The Last Dragonslayer (The Chronicles of Kazam Series #1) is the most recent audiobook I picked up to listen to on the commute to work. I am not a huge Jasper Fforde fan but I remembered being intrigued when this first book in a new series came out. So when I saw it at the library I grabbed it:
In the good old days, magic was indispensable. But now magic is fading: Drain cleaner is cheaper than a spell, and magic carpets are used for pizza delivery. Fifteen-year-old Jennifer Strange runs Kazam, an employment agency for magicians—but it’s hard to stay in business when magic is drying up. And then the visions start, predicting the death of the world’s last dragon at the hands of an unnamed Dragonslayer. If the visions are true, everything will change for Kazam—and for Jennifer.
And it made for an enjoyable commute. It started off a bit slow but once I got into it, the pace and tension picked up and I actually wasn’t too upset when I got stuck in traffic last week and was able to finish the book before making it to work.
There are lots of interesting characters and the narrator Elizabeth Jasicki does a great job of bringing their voices to life. The lead character, Jennifer Strange, is particularly well done. Mature for her age, almost 16 don’t you know, quirky but with a strong moral sense.
Lots of satire of contemporary society through the lens of this unique fantasy world; politics, multinational corporations, office work, etc. Making the greedy corporation the bad guy was predictable these days but not over-the-top. At least there was a twist involved that made it interesting (one or two in fact). I also liked the fact that the international pop star was a politically powerful, and ruthless bad guy.
It wasn’t laugh out loud funny, at least to me, but it was witty and droll. I like the quarkbeast for example. A rather simple addition but that creates situational humor and silliness.
Some of the slowness comes from this being the first in a trilogy. Fforde is clearly setting up the series in this first book. And it worked, as I am looking forwarding to reading (or listening to) the rest.
I will offer you two quite different takes on this first book in the series (I listened to the audio so that might explain something).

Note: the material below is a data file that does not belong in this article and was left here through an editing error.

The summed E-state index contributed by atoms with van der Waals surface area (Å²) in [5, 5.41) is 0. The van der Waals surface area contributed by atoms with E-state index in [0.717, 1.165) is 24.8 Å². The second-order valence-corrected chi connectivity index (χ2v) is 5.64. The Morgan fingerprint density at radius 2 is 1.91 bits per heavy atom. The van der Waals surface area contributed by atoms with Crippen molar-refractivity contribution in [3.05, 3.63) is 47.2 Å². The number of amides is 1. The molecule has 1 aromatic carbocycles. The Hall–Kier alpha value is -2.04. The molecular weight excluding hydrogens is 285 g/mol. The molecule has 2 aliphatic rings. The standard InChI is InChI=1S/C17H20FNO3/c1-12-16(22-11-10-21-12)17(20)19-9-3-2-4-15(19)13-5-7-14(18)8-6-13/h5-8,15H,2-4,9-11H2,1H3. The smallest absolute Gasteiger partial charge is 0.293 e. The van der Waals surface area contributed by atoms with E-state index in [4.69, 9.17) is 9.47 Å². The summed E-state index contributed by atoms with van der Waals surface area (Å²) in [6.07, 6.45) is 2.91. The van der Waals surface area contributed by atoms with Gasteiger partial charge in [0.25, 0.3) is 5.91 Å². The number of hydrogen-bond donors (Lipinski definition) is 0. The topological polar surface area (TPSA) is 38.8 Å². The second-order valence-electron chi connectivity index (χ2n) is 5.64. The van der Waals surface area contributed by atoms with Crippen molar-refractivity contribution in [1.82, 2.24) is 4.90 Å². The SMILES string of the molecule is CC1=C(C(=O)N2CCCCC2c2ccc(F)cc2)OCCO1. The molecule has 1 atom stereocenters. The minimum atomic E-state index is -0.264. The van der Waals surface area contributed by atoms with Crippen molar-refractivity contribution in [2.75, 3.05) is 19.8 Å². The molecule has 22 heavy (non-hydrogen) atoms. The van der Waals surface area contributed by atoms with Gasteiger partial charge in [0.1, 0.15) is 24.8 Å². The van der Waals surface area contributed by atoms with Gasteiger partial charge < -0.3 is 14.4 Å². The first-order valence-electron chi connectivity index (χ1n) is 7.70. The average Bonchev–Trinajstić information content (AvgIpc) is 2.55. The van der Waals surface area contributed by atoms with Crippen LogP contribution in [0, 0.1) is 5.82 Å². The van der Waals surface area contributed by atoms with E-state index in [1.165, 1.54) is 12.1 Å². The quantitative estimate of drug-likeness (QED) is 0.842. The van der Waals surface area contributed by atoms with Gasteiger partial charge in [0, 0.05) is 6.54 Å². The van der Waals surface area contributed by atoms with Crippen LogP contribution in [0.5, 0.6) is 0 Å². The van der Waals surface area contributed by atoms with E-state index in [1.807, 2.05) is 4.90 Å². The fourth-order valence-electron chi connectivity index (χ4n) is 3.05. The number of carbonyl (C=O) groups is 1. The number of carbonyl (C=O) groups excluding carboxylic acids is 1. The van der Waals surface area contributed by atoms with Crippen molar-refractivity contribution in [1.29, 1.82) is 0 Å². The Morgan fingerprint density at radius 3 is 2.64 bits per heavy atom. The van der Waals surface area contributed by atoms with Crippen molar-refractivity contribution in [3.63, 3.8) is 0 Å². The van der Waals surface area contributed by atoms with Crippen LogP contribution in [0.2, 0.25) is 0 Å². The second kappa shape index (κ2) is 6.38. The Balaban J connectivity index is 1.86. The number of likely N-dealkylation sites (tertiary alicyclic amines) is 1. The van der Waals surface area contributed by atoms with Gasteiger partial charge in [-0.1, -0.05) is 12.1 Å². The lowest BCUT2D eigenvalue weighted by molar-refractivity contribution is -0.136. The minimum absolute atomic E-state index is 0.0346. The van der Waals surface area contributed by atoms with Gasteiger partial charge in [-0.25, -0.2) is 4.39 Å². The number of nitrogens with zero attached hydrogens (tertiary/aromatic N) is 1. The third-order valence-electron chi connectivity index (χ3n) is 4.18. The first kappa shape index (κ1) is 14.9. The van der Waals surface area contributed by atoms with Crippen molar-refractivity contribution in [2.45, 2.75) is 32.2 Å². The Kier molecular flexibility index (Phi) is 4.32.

While this all seems very dark and ominous, Fforde keeps the puns and humor flowing, and populates the tale (Harcourt, 2012) with outrageous individuals and fantastic creatures. The plot is engaging, and Jennifer is a mature and well-developed character whose intelligence, strong morals, and ingenuity help her through some very difficult decisions. Elizabeth Jasicki channels the book’s wittiness impeccably, and presents each character with just the right voice and accent, from polite Jennifer to the gruff, wizened Maltcassian the Dragon. Listeners will be captivated by this first title in a trilogy and will eagerly await the further adventures of Jennifer, her pet quarkbeast, and her assistant, Tiger Prawns.
Jennifer never comes across as adolescent or real; instead, her knowledge of her world and her even-toned narrative (even of high-intensity scenes) seem downright authorial. Too much of the novel is comprised of comic bits strung together with first-person exposition, and laughs fall flat when they depend on British slang, as with know-it-all William of Anorak. The obvious and clearly broadcast message (“Greed is all powerful; greed conquers all,” tempered by Jennifer’s innate goodness) further impedes the effect of the broad, sometimes ingenious humor. The second volume may fare better as it promises to highlight the aging, odd wizards and world rather than the less-than-sparkling Jennifer. Mostly for Fforde’s fans, although fantasy readers with a taste for the silly should appreciate the subverted tropes.